The UAV industry is working towards longer endurance and BVLOS operations. BVLOS enables the UAV to fly beyond the visual sight of the pilot, a legal requirement enforced by the Civil Aviation Authority of a country. BVLOS flying requires more onerous operational procedures. To start, you need to apply for a waiver for each sortie. You are required to employ a method to detect other aircraft in the vicinity, other than visual (eyeball) means. A longer range telemetry system is needed to ensure reliable communications and at the moment the areas where BVLOS is permitted are limited. With ever more sophisticated systems, sensors and procedures, refined over many years since UAVs first came onto the market, BVLOS permissions are now easier to obtain and execute.
There is a great deal of BVLOS research and testing currently being undertaken. Indeed, the global COVID-19 pandemic has accelerated this development as the technology reduces the need for people to be physically on site, reducing the chance of transmission. For example, removing movement in and out of remote regions, eliminating the need for a presence at installations such as oil rigs or moored container ships.
BVLOS operations are a significant benefit for LiDAR surveys as a much larger area can be surveyed in one mission. For example, the number of power line kilometers that can be inspected and surveyed in one flight will greatly increase, making the BVLOS drone a more attractive and cost effective platform compared to the manned helicopter, which has a much higher operating cost. BVLOS operations also mean that the physical and legal challenges of flying over trees, where your visual line of sight to your drone quickly disappears, are immediately resolved.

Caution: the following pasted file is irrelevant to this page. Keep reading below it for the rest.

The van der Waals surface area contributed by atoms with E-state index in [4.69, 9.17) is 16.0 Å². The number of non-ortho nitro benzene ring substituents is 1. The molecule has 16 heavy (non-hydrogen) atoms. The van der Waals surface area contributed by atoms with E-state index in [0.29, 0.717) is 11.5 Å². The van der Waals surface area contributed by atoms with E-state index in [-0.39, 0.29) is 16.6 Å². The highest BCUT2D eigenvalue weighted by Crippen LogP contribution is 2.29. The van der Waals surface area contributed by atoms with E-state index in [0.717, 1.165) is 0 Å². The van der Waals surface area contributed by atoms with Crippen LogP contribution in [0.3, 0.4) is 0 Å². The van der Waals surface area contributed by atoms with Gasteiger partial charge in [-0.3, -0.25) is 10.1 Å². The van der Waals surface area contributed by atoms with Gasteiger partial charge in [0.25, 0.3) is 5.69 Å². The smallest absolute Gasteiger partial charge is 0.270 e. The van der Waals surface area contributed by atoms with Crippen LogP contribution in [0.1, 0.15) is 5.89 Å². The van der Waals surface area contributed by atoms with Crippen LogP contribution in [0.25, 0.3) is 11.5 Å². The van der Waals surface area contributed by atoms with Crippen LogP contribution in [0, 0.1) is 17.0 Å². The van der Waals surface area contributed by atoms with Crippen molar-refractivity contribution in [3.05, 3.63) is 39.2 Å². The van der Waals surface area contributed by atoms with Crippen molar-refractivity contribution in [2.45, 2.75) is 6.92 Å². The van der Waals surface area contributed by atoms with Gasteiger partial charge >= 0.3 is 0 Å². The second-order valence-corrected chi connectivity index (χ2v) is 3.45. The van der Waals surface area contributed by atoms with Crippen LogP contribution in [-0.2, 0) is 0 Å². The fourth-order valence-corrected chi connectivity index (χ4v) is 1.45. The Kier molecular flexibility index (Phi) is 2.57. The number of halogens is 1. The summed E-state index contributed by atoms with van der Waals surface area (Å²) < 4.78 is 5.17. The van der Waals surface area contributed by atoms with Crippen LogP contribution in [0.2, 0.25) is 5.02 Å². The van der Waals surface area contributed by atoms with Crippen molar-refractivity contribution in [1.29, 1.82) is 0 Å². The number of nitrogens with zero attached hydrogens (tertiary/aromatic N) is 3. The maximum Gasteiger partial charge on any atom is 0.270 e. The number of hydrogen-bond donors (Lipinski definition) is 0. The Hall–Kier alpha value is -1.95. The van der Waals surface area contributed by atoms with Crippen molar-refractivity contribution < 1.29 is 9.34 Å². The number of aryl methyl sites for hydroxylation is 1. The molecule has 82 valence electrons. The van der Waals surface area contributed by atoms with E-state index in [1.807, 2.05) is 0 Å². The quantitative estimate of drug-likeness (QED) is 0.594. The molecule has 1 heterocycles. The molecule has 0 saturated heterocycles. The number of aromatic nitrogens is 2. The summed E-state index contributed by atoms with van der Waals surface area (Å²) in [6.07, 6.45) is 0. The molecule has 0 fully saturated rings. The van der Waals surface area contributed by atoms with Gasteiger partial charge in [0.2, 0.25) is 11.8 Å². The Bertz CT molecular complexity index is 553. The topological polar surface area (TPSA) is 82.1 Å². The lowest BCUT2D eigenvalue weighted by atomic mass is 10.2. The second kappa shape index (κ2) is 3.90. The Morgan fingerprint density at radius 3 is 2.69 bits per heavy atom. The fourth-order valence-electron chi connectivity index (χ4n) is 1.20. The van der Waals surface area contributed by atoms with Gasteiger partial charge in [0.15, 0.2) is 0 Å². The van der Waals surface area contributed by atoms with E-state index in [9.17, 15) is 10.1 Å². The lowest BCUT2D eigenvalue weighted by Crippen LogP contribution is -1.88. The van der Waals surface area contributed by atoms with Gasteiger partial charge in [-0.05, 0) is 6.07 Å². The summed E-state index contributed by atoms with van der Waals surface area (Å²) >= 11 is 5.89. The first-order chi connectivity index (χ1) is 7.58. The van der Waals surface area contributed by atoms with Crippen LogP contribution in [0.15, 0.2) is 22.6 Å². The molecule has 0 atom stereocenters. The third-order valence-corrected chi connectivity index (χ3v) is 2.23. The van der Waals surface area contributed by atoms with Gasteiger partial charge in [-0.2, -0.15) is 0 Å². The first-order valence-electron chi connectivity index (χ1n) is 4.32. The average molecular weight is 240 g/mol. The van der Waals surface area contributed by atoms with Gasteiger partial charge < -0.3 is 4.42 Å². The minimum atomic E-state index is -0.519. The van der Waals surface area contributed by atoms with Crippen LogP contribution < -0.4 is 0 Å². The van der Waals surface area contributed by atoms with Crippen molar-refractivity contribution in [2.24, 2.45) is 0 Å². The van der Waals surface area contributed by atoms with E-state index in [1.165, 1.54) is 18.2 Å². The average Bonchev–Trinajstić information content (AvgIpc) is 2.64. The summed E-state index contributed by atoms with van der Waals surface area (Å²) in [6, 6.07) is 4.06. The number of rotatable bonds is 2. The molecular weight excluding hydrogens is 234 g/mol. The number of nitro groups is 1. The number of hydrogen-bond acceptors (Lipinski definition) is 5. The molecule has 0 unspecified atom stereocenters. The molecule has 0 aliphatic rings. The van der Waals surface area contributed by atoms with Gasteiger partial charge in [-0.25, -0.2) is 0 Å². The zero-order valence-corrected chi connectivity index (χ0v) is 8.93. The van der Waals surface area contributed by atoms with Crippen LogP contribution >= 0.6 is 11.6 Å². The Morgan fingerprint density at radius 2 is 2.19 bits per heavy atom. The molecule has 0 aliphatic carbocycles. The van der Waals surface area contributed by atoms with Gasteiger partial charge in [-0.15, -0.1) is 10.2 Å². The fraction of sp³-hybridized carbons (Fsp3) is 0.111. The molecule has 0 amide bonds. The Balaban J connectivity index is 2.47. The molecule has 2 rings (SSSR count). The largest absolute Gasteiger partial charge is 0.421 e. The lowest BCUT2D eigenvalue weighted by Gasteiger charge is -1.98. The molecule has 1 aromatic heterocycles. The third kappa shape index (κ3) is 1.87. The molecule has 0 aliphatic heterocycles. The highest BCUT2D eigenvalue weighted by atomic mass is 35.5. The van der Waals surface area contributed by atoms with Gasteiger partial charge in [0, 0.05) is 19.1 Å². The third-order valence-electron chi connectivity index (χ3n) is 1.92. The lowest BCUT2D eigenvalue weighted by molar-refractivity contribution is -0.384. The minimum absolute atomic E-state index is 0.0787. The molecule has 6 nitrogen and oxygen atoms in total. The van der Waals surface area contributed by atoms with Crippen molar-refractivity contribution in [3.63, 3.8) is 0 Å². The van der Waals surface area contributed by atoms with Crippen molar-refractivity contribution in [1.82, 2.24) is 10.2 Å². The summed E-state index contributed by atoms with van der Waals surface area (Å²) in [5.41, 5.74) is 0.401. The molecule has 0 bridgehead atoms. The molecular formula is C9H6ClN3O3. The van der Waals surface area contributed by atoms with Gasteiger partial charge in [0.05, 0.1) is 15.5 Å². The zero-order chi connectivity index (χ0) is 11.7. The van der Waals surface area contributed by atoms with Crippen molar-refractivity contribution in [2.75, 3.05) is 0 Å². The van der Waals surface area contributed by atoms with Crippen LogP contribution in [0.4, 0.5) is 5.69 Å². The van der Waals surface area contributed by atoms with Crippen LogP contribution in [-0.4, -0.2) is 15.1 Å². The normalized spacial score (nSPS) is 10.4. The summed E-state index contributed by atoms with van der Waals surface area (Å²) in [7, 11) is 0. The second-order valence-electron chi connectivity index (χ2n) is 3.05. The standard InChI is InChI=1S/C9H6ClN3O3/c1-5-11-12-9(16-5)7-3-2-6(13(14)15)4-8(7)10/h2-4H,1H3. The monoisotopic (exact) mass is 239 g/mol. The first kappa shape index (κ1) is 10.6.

There are many factors to consider when deciding which type of drone to combine with your LiDAR surveying and mapping equipment. The primary consideration is the ability of the drone to lift the weight of the LiDAR equipment comfortably and fly for a required amount of time (this does depend on your application).
Which neatly segways us into your application… this will inform the accuracy and density of the point clouds you need. To gain denser and more accurate point clouds the lower and slower the drone can fly the better. If you also need to penetrate through vegetation this further impacts, again the lower and slower you can fly the better. Today we tend to see the larger lift multicopters being used with Routescene LiDAR mapping drone systems.
Then you will need to think about the power source, how long flight times will be and how many times you will have to take off and land whilst surveying the area. Again these these are all influenced by your application.
Legislation is different in different countries and, along with the technology, continues to change at a pace. In the near future we expect to see applications such as vegetation clearance for power lines being carried out by long-endurance drones operating Beyond Visual Line of Sight (BVLOS). This change of legislation will make drone operations commercially viable for many projects. It will bring exciting opportunities for a wide range of industries to use drones in ways they have not been used before.